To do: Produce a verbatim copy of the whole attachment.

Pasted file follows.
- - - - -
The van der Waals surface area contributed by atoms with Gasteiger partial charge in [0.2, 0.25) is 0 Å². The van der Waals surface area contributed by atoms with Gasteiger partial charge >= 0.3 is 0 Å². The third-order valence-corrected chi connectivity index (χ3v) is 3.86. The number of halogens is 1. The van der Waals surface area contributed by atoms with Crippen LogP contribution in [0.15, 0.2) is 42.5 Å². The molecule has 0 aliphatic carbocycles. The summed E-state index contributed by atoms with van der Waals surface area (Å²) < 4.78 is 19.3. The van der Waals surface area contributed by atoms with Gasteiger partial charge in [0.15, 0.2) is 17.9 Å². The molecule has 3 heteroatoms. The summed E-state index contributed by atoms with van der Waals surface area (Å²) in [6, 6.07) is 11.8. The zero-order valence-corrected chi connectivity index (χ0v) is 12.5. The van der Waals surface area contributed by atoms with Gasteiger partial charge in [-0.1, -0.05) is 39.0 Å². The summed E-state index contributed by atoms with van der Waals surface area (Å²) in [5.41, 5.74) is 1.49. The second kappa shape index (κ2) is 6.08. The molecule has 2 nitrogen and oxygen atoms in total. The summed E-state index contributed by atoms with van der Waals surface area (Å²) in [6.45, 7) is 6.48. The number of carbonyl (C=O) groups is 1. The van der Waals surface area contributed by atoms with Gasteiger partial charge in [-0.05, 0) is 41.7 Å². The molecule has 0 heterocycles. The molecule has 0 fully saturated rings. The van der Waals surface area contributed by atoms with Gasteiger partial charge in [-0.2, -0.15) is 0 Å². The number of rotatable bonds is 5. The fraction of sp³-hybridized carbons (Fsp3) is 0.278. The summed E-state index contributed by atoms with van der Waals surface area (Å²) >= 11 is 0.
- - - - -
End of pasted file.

The van der Waals surface area contributed by atoms with Gasteiger partial charge in [0.2, 0.25) is 0 Å². The van der Waals surface area contributed by atoms with Gasteiger partial charge >= 0.3 is 0 Å². The third-order valence-corrected chi connectivity index (χ3v) is 3.86. The number of halogens is 1. The van der Waals surface area contributed by atoms with Crippen LogP contribution in [0.15, 0.2) is 42.5 Å². The molecule has 0 aliphatic carbocycles. The summed E-state index contributed by atoms with van der Waals surface area (Å²) < 4.78 is 19.3. The van der Waals surface area contributed by atoms with Gasteiger partial charge in [0.15, 0.2) is 17.9 Å². The molecule has 3 heteroatoms. The summed E-state index contributed by atoms with van der Waals surface area (Å²) in [6, 6.07) is 11.8. The zero-order valence-corrected chi connectivity index (χ0v) is 12.5. The van der Waals surface area contributed by atoms with Gasteiger partial charge in [-0.1, -0.05) is 39.0 Å². The summed E-state index contributed by atoms with van der Waals surface area (Å²) in [5.41, 5.74) is 1.49. The second kappa shape index (κ2) is 6.08. The molecule has 2 nitrogen and oxygen atoms in total. The summed E-state index contributed by atoms with van der Waals surface area (Å²) in [6.45, 7) is 6.48. The number of carbonyl (C=O) groups is 1. The van der Waals surface area contributed by atoms with Gasteiger partial charge in [-0.05, 0) is 41.7 Å². The molecule has 0 heterocycles. The molecule has 0 fully saturated rings. The van der Waals surface area contributed by atoms with Gasteiger partial charge in [-0.2, -0.15) is 0 Å². The number of rotatable bonds is 5. The fraction of sp³-hybridized carbons (Fsp3) is 0.278. The summed E-state index contributed by atoms with van der Waals surface area (Å²) >= 11 is 0.